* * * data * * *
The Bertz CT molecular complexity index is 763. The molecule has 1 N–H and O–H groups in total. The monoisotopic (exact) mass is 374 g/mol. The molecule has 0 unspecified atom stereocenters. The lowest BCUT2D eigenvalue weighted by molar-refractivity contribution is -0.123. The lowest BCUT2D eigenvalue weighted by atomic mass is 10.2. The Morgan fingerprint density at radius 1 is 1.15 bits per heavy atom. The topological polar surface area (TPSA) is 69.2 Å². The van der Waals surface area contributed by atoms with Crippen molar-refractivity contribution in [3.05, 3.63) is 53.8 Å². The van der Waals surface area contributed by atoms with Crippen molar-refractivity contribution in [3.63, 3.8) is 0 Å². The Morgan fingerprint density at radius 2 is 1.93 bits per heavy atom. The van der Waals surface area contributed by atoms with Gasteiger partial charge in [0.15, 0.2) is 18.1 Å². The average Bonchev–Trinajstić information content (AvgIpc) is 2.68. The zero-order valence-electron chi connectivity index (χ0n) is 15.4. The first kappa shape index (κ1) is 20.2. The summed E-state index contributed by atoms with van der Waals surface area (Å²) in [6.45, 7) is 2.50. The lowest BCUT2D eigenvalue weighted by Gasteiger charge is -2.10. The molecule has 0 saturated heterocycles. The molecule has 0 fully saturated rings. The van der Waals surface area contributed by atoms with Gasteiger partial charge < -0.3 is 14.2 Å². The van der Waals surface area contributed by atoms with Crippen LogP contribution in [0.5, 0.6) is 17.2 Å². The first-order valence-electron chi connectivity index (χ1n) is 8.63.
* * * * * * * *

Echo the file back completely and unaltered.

The Bertz CT molecular complexity index is 763. The molecule has 1 N–H and O–H groups in total. The monoisotopic (exact) mass is 374 g/mol. The molecule has 0 unspecified atom stereocenters. The lowest BCUT2D eigenvalue weighted by molar-refractivity contribution is -0.123. The lowest BCUT2D eigenvalue weighted by atomic mass is 10.2. The Morgan fingerprint density at radius 1 is 1.15 bits per heavy atom. The topological polar surface area (TPSA) is 69.2 Å². The van der Waals surface area contributed by atoms with Crippen molar-refractivity contribution in [3.05, 3.63) is 53.8 Å². The van der Waals surface area contributed by atoms with Crippen molar-refractivity contribution in [3.63, 3.8) is 0 Å². The Morgan fingerprint density at radius 2 is 1.93 bits per heavy atom. The van der Waals surface area contributed by atoms with Gasteiger partial charge in [0.15, 0.2) is 18.1 Å². The average Bonchev–Trinajstić information content (AvgIpc) is 2.68. The zero-order valence-electron chi connectivity index (χ0n) is 15.4. The first kappa shape index (κ1) is 20.2. The summed E-state index contributed by atoms with van der Waals surface area (Å²) in [6.45, 7) is 2.50. The lowest BCUT2D eigenvalue weighted by Gasteiger charge is -2.10. The molecule has 0 saturated heterocycles. The molecule has 0 fully saturated rings. The van der Waals surface area contributed by atoms with Gasteiger partial charge < -0.3 is 14.2 Å². The van der Waals surface area contributed by atoms with Crippen LogP contribution in [0.5, 0.6) is 17.2 Å². The first-order valence-electron chi connectivity index (χ1n) is 8.63.